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Sunday, February 13, 2022

2021 On Peak - A Year w/ Tesla Powerwalls

We just completed our first year with Tesla Powerwalls installed on our home. I thought this would be a good opportunity to review the year and see how they performed and how they impacted our energy use and electricity bill.

Some highlights from the year: Powerwall kept the lights on when the grid when out in February, in the summer we were under a heat dome and our AC ran for 5-days straight, we put our Powerwalls in our utility's SmartBattery VPP, our Powerwalls cycled about 94 times during the year (timeshifting our energy use), we saved far more on our electricity bill than with solar alone, we even had a negative bill one month. 

Peak Hours - Time-of-Use (ToU) 

With our electric utility, ToU is optional. If you sign up for it, then during peak you pay 5.3¢ more per kWh than the standard rate and during off-peak you pay 11¢ less per kWh. If you can use more off-peak than peak, this trade-off is a net win.

Below is a nice visual explanation of ToU. This is not from our utility but it's a good illustration of the concept. 

Our solar panels generate energy during mid-peak and on-peak times (reducing our peak load) and our EVs charge at off-peak times. This alone makes ToU worth it. Additionally, the Powerwalls allow us to load-shift by discharging during peak hours further reducing our peak load. Collectively, this should mean that we save money with ToU. How much? We shall see below. 

Solar Production and Energy use

We have 12 kW of solar panels on our roof. We covered every inch that we could. Sadly, we are not at net-zero. The panels only provide about 60% of the energy that we need on an annual basis. So we are definitely still dependent on our grid connection (especially during the winter months). Here's a graph of our 2021 energy production and use: 

Powerwall Usage 

During the year, we ran about 3.8 MWhs through our Powerwalls. This is about 94 full cycles of the batteries. If you look closely at the chart above, you can see a flat spot in late May. This is when the Powerwalls were in "Stormwatch" mode for due to fire danger in our area. Whenever a potential disaster is in your region, the Powerwalls charge up to 100% and go into standby mode in case you need the energy to keep the lights on.

Ironically, as I write this in January of 2022, the system is again in Stormwatch mode for high winds in the area. Stormwatch mode was used off and on during December due to snow and ice storms. It was reassuring to know that if we were hit by a regional blackout, our home would be spared; our frig and furnace would continue to operate.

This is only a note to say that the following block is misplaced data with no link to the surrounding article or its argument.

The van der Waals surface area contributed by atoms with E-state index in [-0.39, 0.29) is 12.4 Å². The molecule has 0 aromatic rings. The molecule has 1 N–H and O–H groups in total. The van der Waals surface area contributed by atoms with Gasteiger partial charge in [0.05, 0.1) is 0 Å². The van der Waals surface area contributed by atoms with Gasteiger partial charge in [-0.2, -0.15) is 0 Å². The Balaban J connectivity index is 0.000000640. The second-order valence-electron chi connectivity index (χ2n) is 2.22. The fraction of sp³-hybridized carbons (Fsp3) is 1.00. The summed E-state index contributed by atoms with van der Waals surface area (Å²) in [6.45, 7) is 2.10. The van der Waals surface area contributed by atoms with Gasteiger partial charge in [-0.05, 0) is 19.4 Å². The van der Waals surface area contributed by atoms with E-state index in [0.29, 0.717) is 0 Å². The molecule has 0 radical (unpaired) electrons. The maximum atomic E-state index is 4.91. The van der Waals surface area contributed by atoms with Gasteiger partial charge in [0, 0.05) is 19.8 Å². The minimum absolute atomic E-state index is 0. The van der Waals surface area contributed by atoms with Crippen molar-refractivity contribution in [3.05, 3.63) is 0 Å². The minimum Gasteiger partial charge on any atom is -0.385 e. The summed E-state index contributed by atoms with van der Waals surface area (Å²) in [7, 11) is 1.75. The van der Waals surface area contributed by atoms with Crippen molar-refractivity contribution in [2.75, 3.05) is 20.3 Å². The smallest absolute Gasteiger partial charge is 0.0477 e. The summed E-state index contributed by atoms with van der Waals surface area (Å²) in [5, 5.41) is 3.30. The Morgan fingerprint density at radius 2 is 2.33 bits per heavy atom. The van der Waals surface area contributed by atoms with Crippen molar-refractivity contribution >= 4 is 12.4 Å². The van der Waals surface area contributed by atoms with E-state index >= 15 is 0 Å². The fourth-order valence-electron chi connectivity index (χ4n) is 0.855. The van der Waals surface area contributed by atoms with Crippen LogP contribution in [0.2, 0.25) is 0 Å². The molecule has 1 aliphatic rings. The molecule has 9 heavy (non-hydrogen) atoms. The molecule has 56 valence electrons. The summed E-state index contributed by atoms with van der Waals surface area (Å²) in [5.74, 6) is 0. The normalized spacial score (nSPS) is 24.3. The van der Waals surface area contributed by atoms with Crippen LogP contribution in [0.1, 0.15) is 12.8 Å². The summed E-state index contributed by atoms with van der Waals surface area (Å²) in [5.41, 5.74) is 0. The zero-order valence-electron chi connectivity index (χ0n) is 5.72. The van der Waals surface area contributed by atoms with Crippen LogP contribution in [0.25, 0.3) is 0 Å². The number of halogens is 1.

In 2021, we did experience one blackout and the Powerwalls came through for us. On Valentine's Day, we had a 3-hour outage in our neighborhood. Everyone's lights were out except for ours. The Powerwalls kept our light on and our internet connection even continued to work. When the event ended, we still had an 80% charge. The dryer was running when the outage started and since the cycle was nearly done, we decided to let it complete; otherwise, we'd have had even more charge remaining.

2021 Grid Energy Usage

Ok, so let's finally get to the point of this article: how much grid peak-energy usage did we have in 2021? 

You can see in the chart above that the combination of solar, Powerwalls, and off-peak EV charging has moved the bulk of our billed usage to the preferred off-peak rate. For eight months (Mar - Oct), we had zero net usage at peak hours. I was surprised to see this since our air conditioner ran 24 hours a day for 5-days during the record-breaking heatwave

According to my calculations, if we were on the basic rate plan (paying the same amount for every kWh), we would have paid over one thousand dollars more in electricity bills last year. A couple more calculations show that with ToU, on average, we're paying less than half the typical rate per kWh.

So while we do still use the grid (and pay connection fees, taxes...), Powerwalls help us use it far more efficiently. The bulk of our grid usage (76% actually) is during off-peak times. This is when the grid has surplus capacity and when rates are cheaper. This means that we're helping to better utilize the existing infrastructure and saving money.

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